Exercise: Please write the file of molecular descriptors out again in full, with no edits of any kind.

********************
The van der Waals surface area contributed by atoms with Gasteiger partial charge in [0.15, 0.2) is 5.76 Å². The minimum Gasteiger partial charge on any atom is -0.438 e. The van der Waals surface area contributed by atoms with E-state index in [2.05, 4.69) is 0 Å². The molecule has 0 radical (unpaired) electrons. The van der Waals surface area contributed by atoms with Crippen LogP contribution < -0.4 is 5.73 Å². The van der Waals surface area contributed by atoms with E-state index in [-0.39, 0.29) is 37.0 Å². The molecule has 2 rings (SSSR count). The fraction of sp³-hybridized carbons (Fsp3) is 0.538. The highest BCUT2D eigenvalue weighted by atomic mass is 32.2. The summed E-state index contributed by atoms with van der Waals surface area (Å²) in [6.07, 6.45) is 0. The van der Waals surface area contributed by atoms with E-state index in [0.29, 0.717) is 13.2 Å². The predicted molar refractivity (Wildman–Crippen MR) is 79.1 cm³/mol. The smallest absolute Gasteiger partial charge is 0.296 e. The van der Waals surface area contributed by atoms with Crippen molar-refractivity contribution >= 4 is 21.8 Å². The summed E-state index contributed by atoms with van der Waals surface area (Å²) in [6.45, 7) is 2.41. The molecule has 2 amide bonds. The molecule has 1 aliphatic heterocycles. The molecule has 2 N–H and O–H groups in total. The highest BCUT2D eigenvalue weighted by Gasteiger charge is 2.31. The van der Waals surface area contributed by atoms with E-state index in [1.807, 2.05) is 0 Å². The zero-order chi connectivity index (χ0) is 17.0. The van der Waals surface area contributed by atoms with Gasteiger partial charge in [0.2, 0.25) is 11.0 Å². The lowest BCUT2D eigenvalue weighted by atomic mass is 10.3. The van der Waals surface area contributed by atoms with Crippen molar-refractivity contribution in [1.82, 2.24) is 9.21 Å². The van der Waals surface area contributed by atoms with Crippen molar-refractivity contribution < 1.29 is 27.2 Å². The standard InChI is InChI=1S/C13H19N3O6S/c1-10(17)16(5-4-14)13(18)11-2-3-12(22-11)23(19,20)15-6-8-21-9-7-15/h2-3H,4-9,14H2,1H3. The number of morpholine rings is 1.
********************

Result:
The van der Waals surface area contributed by atoms with Gasteiger partial charge in [0.15, 0.2) is 5.76 Å². The minimum Gasteiger partial charge on any atom is -0.438 e. The van der Waals surface area contributed by atoms with E-state index in [2.05, 4.69) is 0 Å². The molecule has 0 radical (unpaired) electrons. The van der Waals surface area contributed by atoms with Crippen LogP contribution < -0.4 is 5.73 Å². The van der Waals surface area contributed by atoms with E-state index in [-0.39, 0.29) is 37.0 Å². The molecule has 2 rings (SSSR count). The fraction of sp³-hybridized carbons (Fsp3) is 0.538. The highest BCUT2D eigenvalue weighted by atomic mass is 32.2. The summed E-state index contributed by atoms with van der Waals surface area (Å²) in [6.07, 6.45) is 0. The van der Waals surface area contributed by atoms with E-state index in [0.29, 0.717) is 13.2 Å². The predicted molar refractivity (Wildman–Crippen MR) is 79.1 cm³/mol. The smallest absolute Gasteiger partial charge is 0.296 e. The van der Waals surface area contributed by atoms with Crippen molar-refractivity contribution >= 4 is 21.8 Å². The summed E-state index contributed by atoms with van der Waals surface area (Å²) in [6.45, 7) is 2.41. The molecule has 2 amide bonds. The molecule has 1 aliphatic heterocycles. The molecule has 2 N–H and O–H groups in total. The highest BCUT2D eigenvalue weighted by Gasteiger charge is 2.31. The van der Waals surface area contributed by atoms with E-state index in [1.807, 2.05) is 0 Å². The zero-order chi connectivity index (χ0) is 17.0. The van der Waals surface area contributed by atoms with Gasteiger partial charge in [0.2, 0.25) is 11.0 Å². The lowest BCUT2D eigenvalue weighted by atomic mass is 10.3. The van der Waals surface area contributed by atoms with Crippen molar-refractivity contribution in [1.82, 2.24) is 9.21 Å². The van der Waals surface area contributed by atoms with Crippen molar-refractivity contribution < 1.29 is 27.2 Å². The standard InChI is InChI=1S/C13H19N3O6S/c1-10(17)16(5-4-14)13(18)11-2-3-12(22-11)23(19,20)15-6-8-21-9-7-15/h2-3H,4-9,14H2,1H3. The number of morpholine rings is 1.